Bulls' Already Spotty D Showing More Cracks

The Bulls allowed 28 fast-break points in a 123-107 loss to the Lakers on Tuesday.

Cody Westerlund
March 12, 2019 - 10:46 pm
Bulls coach Jim Boylen

Matt Marton/USA Today Sports

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CHICAGO (670 The Score) – With his Bulls leading 60-55 against the Lakers at halftime Tuesday evening, coach Jim Boylen expressed disappointment to his players in giving up a 39-point second quarter to Los Angeles as it cut into a 20-point deficit.

From there, Boylen’s disgust would only grow.

The Lakers posted a 43-point third quarter en route to a 123-107 win against the Bulls at the United Center, a result that officially eliminated Chicago from playoff contention. Led by LeBron James’ 36 points, the Lakers shot a blistering 54.7 percent, registered 28 fast-break points and hit 13-of-33 on 3-pointers after entering the game second-to-last in shooting 33.3 percent from long range.

“I didn’t like our edge and our toughness,” Boylen said.

Chicago’s defense has been a mess too often for Boylen’s liking lately. For the season, the Bulls are 25th in the league with a 110.4 defensive rating, but they’ve regressed since Feb. 1. In their last 17 games, the Bulls have a 114.7 defensive rating, which ranks 28th in the NBA since Feb. 1.

That time frame dovetails with the Bulls showing more life in an offensive resurgence, but it has come with increased leaks at the other end.

“We’ve got to figure it out and communicate with each other,” point guard Ryan Arcidiacono said. “I think we’ve been doing a better job, and we’ve shown great spurts of playing solid defense. But we just got to do it for 48 minutes.”

The Bulls’ defensive troubles have come for myriad reasons. They’re the second-youngest team in the NBA. Rookie center Wendell Carter Jr., arguably their most instinctive defender, suffered a season-ending thumb injury in mid-January. They often cite a lack of communication for problems.

Sometimes, Boylen and the Bulls have proved to be too stubborn in their original game plan. Such was the case Sunday, when Chicago consistently went under screens against Detroit, which hung 131 points and 19 3-pointers.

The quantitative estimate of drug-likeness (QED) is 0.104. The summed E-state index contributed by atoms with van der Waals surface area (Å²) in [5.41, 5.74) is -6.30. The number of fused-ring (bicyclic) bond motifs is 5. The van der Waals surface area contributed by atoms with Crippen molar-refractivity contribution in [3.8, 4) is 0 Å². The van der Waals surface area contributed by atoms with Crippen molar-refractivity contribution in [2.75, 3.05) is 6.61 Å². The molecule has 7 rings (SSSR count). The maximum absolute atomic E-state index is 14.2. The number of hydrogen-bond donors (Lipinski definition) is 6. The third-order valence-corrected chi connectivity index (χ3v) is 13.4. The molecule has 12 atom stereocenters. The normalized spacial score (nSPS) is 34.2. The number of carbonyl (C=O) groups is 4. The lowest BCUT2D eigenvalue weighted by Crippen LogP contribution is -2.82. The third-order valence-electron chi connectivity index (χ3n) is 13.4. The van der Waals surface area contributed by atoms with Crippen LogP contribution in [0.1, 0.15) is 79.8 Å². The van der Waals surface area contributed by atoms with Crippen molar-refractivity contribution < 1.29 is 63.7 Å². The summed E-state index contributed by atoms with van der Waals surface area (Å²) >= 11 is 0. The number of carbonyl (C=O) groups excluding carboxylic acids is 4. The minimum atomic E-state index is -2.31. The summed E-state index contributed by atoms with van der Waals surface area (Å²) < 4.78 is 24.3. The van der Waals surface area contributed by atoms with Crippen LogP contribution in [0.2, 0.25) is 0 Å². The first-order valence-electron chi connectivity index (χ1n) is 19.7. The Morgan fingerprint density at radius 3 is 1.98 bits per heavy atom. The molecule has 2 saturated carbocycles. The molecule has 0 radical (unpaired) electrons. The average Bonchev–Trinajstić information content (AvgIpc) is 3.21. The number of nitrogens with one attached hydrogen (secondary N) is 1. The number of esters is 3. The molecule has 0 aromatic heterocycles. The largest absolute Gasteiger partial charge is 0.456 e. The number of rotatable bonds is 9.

Other times, the onus must simply fall on the players. That was certainly the case as the Bulls were beat down the floor by the Lakers in transition and in the second half, when Los Angeles often was creating offense simply by beating Chicago defenders one-on-one off the dribble. In each of their past two games, the Bulls played without leading scorer Zach LaVine, who's also considered one of their weakest defenders.

On Tuesday, their blitzing and switching on James in the second half did nothing to deter him.

“They spread us out,” Boylen said. “I thought we dropped our head a little bit when we didn’t make shots, when we went through a drought. We got to communicate and talk to each other. You got to get matched to the Lakers before half court, regardless of what your match is. That’s something we talked about. We didn’t do a good job of that.”

Boylen more or less scoffed at a question about whether the Bulls fully understand his defensive system. Even before he was promoted to head coach following Fred Hoiberg’s firing on Dec. 3, Boylen was the defensive coordinator.

On the whole, the Bulls have been more aggressive defending the pick-and-roll this season than in years past.

“I don’t think their heart is bad, I don’t think their effort is bad,” Boylen said. “There’s times when we makes mistakes defensively, game plan mistakes. But we’re trying. Guys are trying. They’re communicating. We’re practicing it, and we got to get better.”

Cody Westerlund is a sports editor for 670TheScore.com and covers the Bulls. Follow him on Twitter @CodyWesterlund.